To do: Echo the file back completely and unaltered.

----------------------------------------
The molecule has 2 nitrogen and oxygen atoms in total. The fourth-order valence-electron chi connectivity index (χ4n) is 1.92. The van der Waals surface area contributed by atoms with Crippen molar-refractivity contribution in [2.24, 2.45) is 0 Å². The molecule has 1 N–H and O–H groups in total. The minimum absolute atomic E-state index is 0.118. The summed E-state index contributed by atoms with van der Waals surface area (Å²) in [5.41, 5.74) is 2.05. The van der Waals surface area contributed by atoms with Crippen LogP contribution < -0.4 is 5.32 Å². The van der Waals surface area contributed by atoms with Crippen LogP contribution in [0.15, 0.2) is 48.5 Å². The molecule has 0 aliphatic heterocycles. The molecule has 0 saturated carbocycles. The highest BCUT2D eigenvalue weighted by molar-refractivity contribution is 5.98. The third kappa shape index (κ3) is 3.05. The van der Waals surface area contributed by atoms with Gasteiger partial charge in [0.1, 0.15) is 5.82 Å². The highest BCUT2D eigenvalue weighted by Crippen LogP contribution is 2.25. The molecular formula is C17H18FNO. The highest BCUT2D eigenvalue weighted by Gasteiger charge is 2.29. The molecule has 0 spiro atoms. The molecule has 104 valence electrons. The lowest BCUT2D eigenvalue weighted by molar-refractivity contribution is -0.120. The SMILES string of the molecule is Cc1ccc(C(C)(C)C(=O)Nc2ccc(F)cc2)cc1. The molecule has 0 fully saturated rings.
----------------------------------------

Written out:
The molecule has 2 nitrogen and oxygen atoms in total. The fourth-order valence-electron chi connectivity index (χ4n) is 1.92. The van der Waals surface area contributed by atoms with Crippen molar-refractivity contribution in [2.24, 2.45) is 0 Å². The molecule has 1 N–H and O–H groups in total. The minimum absolute atomic E-state index is 0.118. The summed E-state index contributed by atoms with van der Waals surface area (Å²) in [5.41, 5.74) is 2.05. The van der Waals surface area contributed by atoms with Crippen LogP contribution < -0.4 is 5.32 Å². The van der Waals surface area contributed by atoms with Crippen LogP contribution in [0.15, 0.2) is 48.5 Å². The molecule has 0 aliphatic heterocycles. The molecule has 0 saturated carbocycles. The highest BCUT2D eigenvalue weighted by molar-refractivity contribution is 5.98. The third kappa shape index (κ3) is 3.05. The van der Waals surface area contributed by atoms with Gasteiger partial charge in [0.1, 0.15) is 5.82 Å². The highest BCUT2D eigenvalue weighted by Crippen LogP contribution is 2.25. The molecular formula is C17H18FNO. The highest BCUT2D eigenvalue weighted by Gasteiger charge is 2.29. The molecule has 0 spiro atoms. The molecule has 104 valence electrons. The lowest BCUT2D eigenvalue weighted by molar-refractivity contribution is -0.120. The SMILES string of the molecule is Cc1ccc(C(C)(C)C(=O)Nc2ccc(F)cc2)cc1. The molecule has 0 fully saturated rings.